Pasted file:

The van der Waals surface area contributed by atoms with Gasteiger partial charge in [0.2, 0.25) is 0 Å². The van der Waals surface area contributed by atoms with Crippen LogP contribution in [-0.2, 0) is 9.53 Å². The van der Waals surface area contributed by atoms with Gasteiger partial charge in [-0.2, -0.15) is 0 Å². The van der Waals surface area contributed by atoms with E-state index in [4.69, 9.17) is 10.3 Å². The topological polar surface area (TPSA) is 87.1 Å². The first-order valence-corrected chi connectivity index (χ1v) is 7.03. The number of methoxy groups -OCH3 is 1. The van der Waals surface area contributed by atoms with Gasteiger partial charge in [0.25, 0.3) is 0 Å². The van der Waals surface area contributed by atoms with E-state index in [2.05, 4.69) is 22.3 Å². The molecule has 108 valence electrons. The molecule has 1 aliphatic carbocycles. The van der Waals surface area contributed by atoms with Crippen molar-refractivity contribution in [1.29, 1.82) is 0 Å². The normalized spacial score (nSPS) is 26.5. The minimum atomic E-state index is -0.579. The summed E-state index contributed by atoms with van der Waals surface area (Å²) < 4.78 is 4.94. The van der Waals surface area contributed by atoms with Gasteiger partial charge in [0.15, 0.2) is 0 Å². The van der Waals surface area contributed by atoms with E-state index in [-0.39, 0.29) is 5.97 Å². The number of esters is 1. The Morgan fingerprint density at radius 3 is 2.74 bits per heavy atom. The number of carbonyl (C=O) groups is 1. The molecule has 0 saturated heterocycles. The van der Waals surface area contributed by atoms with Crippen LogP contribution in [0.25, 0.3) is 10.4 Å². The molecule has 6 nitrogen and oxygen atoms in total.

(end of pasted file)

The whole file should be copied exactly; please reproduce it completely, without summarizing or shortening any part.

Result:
The van der Waals surface area contributed by atoms with Gasteiger partial charge in [0.2, 0.25) is 0 Å². The van der Waals surface area contributed by atoms with Crippen LogP contribution in [-0.2, 0) is 9.53 Å². The van der Waals surface area contributed by atoms with Gasteiger partial charge in [-0.2, -0.15) is 0 Å². The van der Waals surface area contributed by atoms with E-state index in [4.69, 9.17) is 10.3 Å². The topological polar surface area (TPSA) is 87.1 Å². The first-order valence-corrected chi connectivity index (χ1v) is 7.03. The number of methoxy groups -OCH3 is 1. The van der Waals surface area contributed by atoms with Gasteiger partial charge in [0.25, 0.3) is 0 Å². The van der Waals surface area contributed by atoms with E-state index in [2.05, 4.69) is 22.3 Å². The molecule has 108 valence electrons. The molecule has 1 aliphatic carbocycles. The van der Waals surface area contributed by atoms with Crippen molar-refractivity contribution in [1.29, 1.82) is 0 Å². The normalized spacial score (nSPS) is 26.5. The minimum atomic E-state index is -0.579. The summed E-state index contributed by atoms with van der Waals surface area (Å²) < 4.78 is 4.94. The van der Waals surface area contributed by atoms with Gasteiger partial charge in [0.15, 0.2) is 0 Å². The van der Waals surface area contributed by atoms with E-state index in [-0.39, 0.29) is 5.97 Å². The number of esters is 1. The Morgan fingerprint density at radius 3 is 2.74 bits per heavy atom. The number of carbonyl (C=O) groups is 1. The molecule has 0 saturated heterocycles. The van der Waals surface area contributed by atoms with Crippen LogP contribution in [0.25, 0.3) is 10.4 Å². The molecule has 6 nitrogen and oxygen atoms in total.